Wondering What The Difference Is Between Mediation and Arbitration?


Most Americans know what litigation is even though the majority have likely never been involved in a lawsuit, other than perhaps in small claims court. Many have heard of mediation and arbitration and alternative dispute resolution, but few likely know exactly what they are and how they differ. I will explain the differences in this article. If you're interested in litigation and how our justice system operates, read more about it in an article I posted some time ago, "In Our Courts 'Justice' Is Bought."

Alternative Dispute Resolution (ADR) is basically any procedure for settling disputes by means other than litigation. Arbitration and Mediation are two types of ADR -- although not the only two. There are also different forms of arbitration, such as Baseball Arbitration, and different forms of mediation. The end-game of mediation, arbitration and most litigation is the same, that is, to arrive at a resolution to a dispute.

What is Mediation?

Mediation is an informal process where an impartial third-party, the mediator, helps the disputing parties find a mutually satisfactory solution to their issue. The mediator guides the parties toward a mutually agreeable settlement by helping them clarify their underlying interests and concerns, and encouraging compromise and trade-offs based on the relative importance of each item to each party.

Mediators cannot impose a resolution upon the parties since they are not able to make legally binding decisions. Any settlement reached, if in fact one is reached, is simply an agreement signed by the parties just like any other contract. The settlement does not have the same legal force as an Award which results from arbitration.

Mediation is usually well-suited to disputing parties who still have a somewhat amicable relationship, who are still able to negotiate, and who do not want a third-party to make final decisions.

What is Arbitration?

Arbitration is a procedure whereby two or more parties agree to have an unbiased, neutral, third-party (or third-parties) act as judge and jury to resolve their dispute for them in private -- outside of the public judicial system.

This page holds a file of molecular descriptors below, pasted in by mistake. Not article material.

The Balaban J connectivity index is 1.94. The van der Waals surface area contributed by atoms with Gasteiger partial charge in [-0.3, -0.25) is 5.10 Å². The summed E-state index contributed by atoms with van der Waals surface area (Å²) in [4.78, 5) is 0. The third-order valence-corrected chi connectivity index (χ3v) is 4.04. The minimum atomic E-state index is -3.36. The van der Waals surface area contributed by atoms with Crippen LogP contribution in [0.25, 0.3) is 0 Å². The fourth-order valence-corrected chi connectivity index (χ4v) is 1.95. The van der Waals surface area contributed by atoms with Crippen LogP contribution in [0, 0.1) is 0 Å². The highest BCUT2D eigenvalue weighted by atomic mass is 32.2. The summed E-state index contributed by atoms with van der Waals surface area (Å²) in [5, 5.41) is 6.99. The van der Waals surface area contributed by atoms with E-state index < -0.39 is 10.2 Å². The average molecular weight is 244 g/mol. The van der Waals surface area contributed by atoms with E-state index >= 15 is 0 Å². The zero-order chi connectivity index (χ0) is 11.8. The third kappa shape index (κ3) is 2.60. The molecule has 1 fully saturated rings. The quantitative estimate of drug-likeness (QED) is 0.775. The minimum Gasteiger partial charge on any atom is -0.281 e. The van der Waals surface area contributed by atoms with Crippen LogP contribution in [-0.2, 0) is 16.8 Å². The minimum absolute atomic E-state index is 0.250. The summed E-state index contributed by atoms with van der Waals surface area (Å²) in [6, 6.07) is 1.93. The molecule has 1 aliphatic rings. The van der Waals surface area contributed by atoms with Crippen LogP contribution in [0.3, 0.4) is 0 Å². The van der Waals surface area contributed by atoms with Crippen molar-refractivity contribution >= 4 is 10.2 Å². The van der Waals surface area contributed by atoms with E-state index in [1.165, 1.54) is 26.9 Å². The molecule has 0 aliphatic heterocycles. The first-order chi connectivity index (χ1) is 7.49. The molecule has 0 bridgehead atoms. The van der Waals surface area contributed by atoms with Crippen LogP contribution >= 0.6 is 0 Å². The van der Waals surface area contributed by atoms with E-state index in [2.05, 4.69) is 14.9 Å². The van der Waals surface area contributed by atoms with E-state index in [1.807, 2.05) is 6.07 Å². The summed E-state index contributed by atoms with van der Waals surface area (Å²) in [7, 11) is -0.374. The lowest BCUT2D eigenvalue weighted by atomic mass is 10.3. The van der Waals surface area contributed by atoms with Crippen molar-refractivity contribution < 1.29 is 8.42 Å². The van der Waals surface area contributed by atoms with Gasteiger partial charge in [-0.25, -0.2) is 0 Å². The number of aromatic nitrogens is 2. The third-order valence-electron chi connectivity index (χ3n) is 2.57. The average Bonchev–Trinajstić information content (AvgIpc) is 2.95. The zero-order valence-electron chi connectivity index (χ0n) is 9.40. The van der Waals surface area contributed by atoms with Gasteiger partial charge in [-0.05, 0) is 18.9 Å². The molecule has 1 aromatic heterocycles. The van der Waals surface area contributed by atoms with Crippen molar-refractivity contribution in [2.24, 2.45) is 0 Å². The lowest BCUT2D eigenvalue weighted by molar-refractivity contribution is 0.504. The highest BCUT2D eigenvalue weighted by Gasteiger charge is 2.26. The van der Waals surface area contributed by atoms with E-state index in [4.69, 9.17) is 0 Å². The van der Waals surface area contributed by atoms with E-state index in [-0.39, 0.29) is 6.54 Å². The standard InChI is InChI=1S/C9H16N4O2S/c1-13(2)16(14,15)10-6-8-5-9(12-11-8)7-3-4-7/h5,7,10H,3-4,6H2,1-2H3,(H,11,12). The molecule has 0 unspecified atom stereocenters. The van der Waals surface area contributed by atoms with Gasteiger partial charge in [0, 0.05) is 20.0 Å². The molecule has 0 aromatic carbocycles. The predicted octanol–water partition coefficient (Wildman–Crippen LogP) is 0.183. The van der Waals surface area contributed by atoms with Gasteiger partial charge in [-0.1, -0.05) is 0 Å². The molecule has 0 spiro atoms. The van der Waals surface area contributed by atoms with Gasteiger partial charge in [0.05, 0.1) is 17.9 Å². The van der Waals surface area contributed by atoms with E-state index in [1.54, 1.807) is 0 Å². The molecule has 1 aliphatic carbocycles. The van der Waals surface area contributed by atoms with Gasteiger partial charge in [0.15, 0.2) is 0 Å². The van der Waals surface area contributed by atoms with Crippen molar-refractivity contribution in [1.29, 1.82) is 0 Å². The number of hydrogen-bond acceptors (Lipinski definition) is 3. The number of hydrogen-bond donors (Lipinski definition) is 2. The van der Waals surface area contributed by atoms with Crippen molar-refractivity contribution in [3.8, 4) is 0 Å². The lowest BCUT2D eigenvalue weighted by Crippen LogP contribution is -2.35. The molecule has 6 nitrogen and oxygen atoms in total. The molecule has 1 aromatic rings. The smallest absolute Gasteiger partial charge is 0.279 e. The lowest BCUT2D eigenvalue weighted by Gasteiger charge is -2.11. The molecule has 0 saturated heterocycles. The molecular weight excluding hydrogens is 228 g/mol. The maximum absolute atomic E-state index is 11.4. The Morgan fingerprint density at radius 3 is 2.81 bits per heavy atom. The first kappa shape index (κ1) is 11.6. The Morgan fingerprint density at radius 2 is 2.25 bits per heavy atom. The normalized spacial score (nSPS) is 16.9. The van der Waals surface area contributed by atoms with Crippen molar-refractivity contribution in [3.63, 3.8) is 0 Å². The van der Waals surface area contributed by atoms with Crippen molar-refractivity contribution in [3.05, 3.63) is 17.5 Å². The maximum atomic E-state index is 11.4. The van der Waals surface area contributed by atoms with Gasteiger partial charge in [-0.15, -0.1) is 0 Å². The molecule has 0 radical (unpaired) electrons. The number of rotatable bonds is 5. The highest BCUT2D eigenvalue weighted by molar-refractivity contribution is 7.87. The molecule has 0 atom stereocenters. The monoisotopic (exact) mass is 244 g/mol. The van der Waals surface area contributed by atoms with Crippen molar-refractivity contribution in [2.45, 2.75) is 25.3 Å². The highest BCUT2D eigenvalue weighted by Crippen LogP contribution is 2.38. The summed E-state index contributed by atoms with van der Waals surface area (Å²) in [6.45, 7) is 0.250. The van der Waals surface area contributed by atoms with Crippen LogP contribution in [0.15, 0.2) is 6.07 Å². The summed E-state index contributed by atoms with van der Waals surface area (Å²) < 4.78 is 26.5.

It is a much-simplified version of a trial involving less complicated rules and procedures. Arbitrators have more flexibility than court judges to decide how the arbitration should proceed and what weight to give evidence. The parties typically agree to abide by a particular arbitral institution's existing rules -- such as those used by eQuibbly or the American Arbitration Association or JAMS. After giving the parties the opportunity to present their side of the story and to present any relevant documents or other evidence, the arbitrator decides who wins the case and what the resolution will be.

If the parties agree in advance to "binding arbitration," the decision of the arbitrators, called an Award, is enforceable in a court of law if the losing party does not comply with the terms of the Award. Binding arbitration is more comparable to litigation than is mediation. One important distinction between arbitration and litigation is that the former offers very limited rights of appeal after an Award is made by the arbitrator.

Many contracts, including many consumer contracts like cellular service contracts and credit card agreements, have a clause that requires disputes arising from that contract be resolved by binding arbitration rather than litigation. This helps companies keep their costs down and keep their disputes private.